|THE INSTRUMENTS AND METHODS OF RESEARCH|
CARNEGIE INSTITUTION OF WASHINGTON
WERE I to accuse you of forgetfulness, of shortness of memory, or possessed of that quality apt to prove troublesome to others, though characterized by the oldest of our past presidents, in his delightful "Reminiscences of an Astronomer" as a valuable quality—absentmindedness—I dare say you would not be much offended, though possibly a trifle annoyed. But were I to accuse you of narrow-mindedness I might meet with a different reception. To none of us would it matter much to be called short-memoried or absent-minded, but to be termed narrow-minded arouses our resentment immediately. But are we not all necessarily so, more or less, according to the circumstances in which we find ourselves?
Mind the Chief Instrument of Research
I believe it was the mathematical physicist Stokes who warned us we must not forget that the chief instrument of investigation—the mind—is itself the object of research. To the mind, then, we should devote our first and chief attention in the discussion of the subject for this evening. How to reduce and check as far as possible this natural tendency of all of us to narrow-mindedness in one or more directions, or how, realizing its necessary existence, to make due allowance for it in the formulation of conclusions which, though drawn with utmost care, are nevertheless subject to "personal equation," is, as we at once readily see, a matter of the very highest importance.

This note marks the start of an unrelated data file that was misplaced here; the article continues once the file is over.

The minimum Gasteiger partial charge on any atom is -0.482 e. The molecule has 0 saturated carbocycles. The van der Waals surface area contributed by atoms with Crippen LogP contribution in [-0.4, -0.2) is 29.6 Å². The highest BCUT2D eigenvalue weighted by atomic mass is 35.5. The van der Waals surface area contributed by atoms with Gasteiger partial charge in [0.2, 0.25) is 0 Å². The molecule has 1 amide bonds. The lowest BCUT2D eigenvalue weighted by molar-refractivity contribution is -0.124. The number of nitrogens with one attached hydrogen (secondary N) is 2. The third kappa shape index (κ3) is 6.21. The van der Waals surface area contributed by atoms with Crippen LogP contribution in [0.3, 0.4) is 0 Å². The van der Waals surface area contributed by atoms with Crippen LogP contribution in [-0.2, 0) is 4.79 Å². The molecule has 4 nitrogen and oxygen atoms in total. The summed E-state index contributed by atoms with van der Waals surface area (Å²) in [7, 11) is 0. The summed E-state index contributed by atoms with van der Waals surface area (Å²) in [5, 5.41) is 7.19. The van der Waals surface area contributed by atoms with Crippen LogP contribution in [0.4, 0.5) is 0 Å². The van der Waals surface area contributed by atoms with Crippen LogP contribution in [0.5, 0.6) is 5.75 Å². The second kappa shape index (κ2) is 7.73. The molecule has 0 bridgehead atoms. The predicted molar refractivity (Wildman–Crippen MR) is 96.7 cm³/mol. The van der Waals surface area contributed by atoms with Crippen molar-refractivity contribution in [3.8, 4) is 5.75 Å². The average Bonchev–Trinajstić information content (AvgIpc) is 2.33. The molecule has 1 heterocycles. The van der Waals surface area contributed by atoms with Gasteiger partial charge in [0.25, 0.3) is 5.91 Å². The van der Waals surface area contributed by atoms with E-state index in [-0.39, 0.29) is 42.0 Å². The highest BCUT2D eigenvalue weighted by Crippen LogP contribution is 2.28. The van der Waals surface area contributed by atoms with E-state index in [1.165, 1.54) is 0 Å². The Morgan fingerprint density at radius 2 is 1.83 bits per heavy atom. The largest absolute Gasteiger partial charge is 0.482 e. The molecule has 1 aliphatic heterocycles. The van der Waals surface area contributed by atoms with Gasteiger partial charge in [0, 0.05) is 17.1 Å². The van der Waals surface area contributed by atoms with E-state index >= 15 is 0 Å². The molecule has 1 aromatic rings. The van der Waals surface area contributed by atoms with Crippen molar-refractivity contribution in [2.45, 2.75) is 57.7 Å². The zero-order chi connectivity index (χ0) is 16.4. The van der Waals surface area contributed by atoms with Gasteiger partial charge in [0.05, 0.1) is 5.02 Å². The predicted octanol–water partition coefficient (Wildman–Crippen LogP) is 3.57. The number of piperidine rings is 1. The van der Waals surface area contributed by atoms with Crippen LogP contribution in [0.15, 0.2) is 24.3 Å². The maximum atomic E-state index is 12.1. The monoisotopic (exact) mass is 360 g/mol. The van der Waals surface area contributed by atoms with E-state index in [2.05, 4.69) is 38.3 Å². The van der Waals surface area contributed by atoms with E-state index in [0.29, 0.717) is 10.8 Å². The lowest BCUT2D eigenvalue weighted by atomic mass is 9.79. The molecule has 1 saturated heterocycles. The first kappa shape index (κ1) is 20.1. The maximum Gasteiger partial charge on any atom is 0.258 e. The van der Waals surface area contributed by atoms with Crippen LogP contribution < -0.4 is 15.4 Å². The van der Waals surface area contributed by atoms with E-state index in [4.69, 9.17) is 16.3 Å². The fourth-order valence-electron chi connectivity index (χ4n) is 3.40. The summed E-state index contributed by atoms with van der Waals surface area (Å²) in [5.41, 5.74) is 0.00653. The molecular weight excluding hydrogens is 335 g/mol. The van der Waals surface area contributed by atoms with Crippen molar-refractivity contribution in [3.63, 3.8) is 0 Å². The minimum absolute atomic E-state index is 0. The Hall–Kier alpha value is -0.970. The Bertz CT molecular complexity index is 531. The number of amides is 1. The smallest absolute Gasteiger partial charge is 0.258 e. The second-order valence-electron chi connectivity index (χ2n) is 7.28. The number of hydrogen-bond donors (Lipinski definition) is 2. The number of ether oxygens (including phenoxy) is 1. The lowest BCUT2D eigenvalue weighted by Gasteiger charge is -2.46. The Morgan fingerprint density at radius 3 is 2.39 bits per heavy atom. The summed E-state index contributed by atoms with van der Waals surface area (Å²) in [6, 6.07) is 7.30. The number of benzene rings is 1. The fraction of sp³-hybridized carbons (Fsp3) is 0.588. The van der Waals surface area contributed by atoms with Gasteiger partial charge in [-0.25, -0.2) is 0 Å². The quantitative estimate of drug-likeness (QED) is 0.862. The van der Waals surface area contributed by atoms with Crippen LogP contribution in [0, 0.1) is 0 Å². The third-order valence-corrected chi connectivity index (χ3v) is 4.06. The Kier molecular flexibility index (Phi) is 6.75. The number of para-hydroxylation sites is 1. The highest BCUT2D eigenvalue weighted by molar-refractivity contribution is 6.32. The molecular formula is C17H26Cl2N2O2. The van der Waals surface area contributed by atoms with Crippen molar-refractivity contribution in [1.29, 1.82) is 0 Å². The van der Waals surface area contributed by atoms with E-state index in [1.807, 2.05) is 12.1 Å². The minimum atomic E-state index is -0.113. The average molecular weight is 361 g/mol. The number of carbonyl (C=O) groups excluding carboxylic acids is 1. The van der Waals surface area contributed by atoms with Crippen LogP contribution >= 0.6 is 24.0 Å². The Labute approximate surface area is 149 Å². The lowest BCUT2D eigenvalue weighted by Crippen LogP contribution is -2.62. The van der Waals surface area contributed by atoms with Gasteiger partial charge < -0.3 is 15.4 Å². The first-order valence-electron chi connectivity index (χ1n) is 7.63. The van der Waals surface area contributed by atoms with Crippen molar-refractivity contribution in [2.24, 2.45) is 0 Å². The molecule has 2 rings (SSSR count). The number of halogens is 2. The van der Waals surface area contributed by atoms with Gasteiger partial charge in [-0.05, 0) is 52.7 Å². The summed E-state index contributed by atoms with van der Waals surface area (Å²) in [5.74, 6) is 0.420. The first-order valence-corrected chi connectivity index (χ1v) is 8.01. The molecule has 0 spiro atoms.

Many of you are doubtless familiar with the Hindoo fable set to rhyme by Saxe:
It was six men of Indoostan
To learning much inclined,
Who went to see the Elephant
(Though all of them were blind),
That each by observation
Might satisfy his mind.
The First approached the Elephant,
And happening to fall
Against his broad and sturdy side.
At once began to bawl:
"God bless me! but the Elephant
Is very like a wall!"
- Address of the retiring president, delivered before the Philosophical Society of Washington, Saturday evening, December 5, 1908.